By the standards of the grandiose mansions of Abuja, the planned city that became Nigeria's capital just two decades ago, Edwin Kiagbodo Clark's villa in a quiet, narrow, street is modest. The living room is dark and poky, and although large, portraits of Chief Clark, as he is known, are visible, most have yet to be hung up. Upstairs, in an office barely bigger than two parking spaces, Clark receives his visitors in Spartan attire: a plain grey robe, a tatty straw hat, and blue Crocs sandals.
But if the 86-year-old grand old man of Nigerian politics lives soberly, his discourse is brash. As befits a former Minister for Information, he boldly bats away whatever reputation Nigeria might have on the global stage as poverty stricken, ethnically divided, blighted by terrorism and corruption. And as mentor to Nigeria's President Goodluck Jonathan - and his loudest political ally - Clark is vociferous in his defence of the administration.
"I do not understand people who say we are a failed country. In what way?" he declares. "Some politicians believe that unless they rule, then Nigeria is a failed country. Nigeria is a great country. There is no African country other than South Africa that is more developed than Nigeria. What is wrong? Some corrupt politicians who want to be in power at all cost deride this country, abuse this country, plague this country."
Clark's own role has come under question, and some wonder whether he is Jonathan's unofficial spokesman. Although his most senior governmental position was as Minister for Information in 1975, he has remained an influential fixer behind the scenes since the 1960s. He is often seen as President Jonathan's éminence grise, his political godfather, the power behind the throne, but he denies it. "I was in government a long time ago. Today, I'm not in government."
His defences of the soft-spoken President can seem as over the top. In 2010, he placed full-page adverts in several newspapers lambasting one of Jonathan's critics, Malam Adamu Ciroma, as "an empty, narrow minded and self-centred bigot." In September, former President Olusegun Obsanjo said it was time for Clark quit from politics.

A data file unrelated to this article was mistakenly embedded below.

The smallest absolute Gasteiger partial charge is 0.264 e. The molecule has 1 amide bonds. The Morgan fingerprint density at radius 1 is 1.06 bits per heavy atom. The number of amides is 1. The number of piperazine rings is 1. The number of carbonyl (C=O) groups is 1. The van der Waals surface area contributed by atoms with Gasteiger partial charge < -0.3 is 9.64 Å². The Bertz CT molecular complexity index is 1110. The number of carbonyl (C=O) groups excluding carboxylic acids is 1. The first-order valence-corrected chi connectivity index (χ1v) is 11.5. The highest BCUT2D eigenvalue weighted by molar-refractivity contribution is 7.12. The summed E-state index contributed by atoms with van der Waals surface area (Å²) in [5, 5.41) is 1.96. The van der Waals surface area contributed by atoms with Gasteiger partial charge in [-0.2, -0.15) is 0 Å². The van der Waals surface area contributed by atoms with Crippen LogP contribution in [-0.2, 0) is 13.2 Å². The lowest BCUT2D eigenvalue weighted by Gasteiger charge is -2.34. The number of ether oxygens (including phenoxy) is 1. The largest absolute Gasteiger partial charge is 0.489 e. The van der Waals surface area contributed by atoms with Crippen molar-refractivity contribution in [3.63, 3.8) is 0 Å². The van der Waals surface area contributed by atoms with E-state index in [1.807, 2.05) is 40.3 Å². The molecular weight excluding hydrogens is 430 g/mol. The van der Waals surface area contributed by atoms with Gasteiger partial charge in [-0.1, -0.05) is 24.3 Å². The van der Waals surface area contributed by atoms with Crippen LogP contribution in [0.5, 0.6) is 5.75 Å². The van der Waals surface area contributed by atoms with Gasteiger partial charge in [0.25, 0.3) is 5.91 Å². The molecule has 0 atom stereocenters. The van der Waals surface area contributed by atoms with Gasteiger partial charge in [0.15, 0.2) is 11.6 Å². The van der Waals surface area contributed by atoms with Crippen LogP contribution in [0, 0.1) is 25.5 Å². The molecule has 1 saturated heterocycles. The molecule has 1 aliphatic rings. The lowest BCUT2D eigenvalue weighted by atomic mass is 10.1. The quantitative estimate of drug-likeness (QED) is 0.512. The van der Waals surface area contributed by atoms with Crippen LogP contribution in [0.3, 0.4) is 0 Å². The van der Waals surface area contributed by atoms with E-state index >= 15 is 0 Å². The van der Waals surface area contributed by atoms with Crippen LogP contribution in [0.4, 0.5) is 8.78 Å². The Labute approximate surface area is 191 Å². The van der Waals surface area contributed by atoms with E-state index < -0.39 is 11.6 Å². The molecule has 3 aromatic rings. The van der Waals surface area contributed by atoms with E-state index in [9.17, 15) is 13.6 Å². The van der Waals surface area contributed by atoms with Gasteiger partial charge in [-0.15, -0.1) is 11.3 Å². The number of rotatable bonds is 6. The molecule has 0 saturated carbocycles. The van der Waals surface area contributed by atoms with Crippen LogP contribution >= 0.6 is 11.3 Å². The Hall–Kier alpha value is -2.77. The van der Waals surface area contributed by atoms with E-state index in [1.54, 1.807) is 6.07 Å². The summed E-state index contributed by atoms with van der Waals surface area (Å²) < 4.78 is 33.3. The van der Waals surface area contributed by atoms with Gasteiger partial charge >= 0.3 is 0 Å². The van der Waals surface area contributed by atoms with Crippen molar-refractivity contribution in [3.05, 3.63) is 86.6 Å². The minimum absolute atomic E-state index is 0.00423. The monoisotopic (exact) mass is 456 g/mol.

Both Clark and Jonathan are from the Ijaw community. "It is true that I call the President of Nigeria 'my son'," Clark says. "But in the first place, we are both from the Niger Delta, and I have known him since 1999. By our custom, I am his father, he is my son, and it has nothing to do with power."
Clark accepts that Nigeria has a big problem with terrorism, and the Islamist Boko Haram. President Jonathan has admitted his forces have lost control of parts of his country's Muslim north-east, and last May declared a state of emergency in three states that suffer most from terrorist attacks. Clark underlines that Boko Haram has not turned Nigeria in Somalia, as some had warned, yet that is hardly a reassuring recommendation. But he adds emphatically that the group is on its way out. "The President is dealing with Boko Haram as a terrorist group, and I can assure you that in the next six months, Boko Haram will be a thing of the past," he says.
Corruption is another issue afflicting Nigeria. A recent US State Department report cited "massive, widespread, and pervasive corruption affecting all levels of government." Some estimates say that up to $8 billion is stolen every year, with the country losing more than $380 billion since independence in 1960. Clark admits there is corruption, but points the finger at Jonathan's critics. "Corruption is a worm eating into the core of Nigeria. All those opposing Jonathan today, they are corrupt people," he ripostes. "There is corruption in every part of the world, but the ability to deal with it is the most important."